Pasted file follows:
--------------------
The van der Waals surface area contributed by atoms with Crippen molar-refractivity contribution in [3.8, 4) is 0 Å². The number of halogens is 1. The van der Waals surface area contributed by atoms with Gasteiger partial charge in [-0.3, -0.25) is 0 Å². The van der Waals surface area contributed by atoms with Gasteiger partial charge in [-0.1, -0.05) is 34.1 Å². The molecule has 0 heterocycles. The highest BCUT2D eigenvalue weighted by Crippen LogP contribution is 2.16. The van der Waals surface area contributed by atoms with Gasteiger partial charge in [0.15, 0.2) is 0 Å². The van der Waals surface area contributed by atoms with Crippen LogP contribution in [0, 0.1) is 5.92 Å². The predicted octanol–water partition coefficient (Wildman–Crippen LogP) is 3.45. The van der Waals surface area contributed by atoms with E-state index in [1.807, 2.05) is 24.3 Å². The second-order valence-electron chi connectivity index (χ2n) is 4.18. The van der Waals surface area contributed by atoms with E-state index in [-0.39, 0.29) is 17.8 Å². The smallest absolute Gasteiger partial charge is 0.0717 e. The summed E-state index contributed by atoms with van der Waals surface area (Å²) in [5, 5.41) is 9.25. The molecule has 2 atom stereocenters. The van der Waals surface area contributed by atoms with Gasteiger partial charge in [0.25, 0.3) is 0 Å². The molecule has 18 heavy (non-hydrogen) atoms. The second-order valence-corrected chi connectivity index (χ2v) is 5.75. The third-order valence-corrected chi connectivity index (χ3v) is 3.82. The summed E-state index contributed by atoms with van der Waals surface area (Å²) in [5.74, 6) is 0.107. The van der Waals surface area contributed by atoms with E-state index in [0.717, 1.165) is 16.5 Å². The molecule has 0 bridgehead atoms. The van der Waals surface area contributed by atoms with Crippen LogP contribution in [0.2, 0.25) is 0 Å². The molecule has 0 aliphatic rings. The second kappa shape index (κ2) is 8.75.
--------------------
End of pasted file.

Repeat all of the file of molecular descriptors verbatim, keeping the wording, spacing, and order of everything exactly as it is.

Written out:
The van der Waals surface area contributed by atoms with Crippen molar-refractivity contribution in [3.8, 4) is 0 Å². The number of halogens is 1. The van der Waals surface area contributed by atoms with Gasteiger partial charge in [-0.3, -0.25) is 0 Å². The van der Waals surface area contributed by atoms with Gasteiger partial charge in [-0.1, -0.05) is 34.1 Å². The molecule has 0 heterocycles. The highest BCUT2D eigenvalue weighted by Crippen LogP contribution is 2.16. The van der Waals surface area contributed by atoms with Gasteiger partial charge in [0.15, 0.2) is 0 Å². The van der Waals surface area contributed by atoms with Crippen LogP contribution in [0, 0.1) is 5.92 Å². The predicted octanol–water partition coefficient (Wildman–Crippen LogP) is 3.45. The van der Waals surface area contributed by atoms with E-state index in [1.807, 2.05) is 24.3 Å². The second-order valence-electron chi connectivity index (χ2n) is 4.18. The van der Waals surface area contributed by atoms with E-state index in [-0.39, 0.29) is 17.8 Å². The smallest absolute Gasteiger partial charge is 0.0717 e. The summed E-state index contributed by atoms with van der Waals surface area (Å²) in [5, 5.41) is 9.25. The molecule has 2 atom stereocenters. The van der Waals surface area contributed by atoms with Gasteiger partial charge in [0.25, 0.3) is 0 Å². The molecule has 18 heavy (non-hydrogen) atoms. The second-order valence-corrected chi connectivity index (χ2v) is 5.75. The third-order valence-corrected chi connectivity index (χ3v) is 3.82. The summed E-state index contributed by atoms with van der Waals surface area (Å²) in [5.74, 6) is 0.107. The van der Waals surface area contributed by atoms with E-state index in [0.717, 1.165) is 16.5 Å². The molecule has 0 bridgehead atoms. The van der Waals surface area contributed by atoms with Crippen LogP contribution in [0.2, 0.25) is 0 Å². The molecule has 0 aliphatic rings. The second kappa shape index (κ2) is 8.75.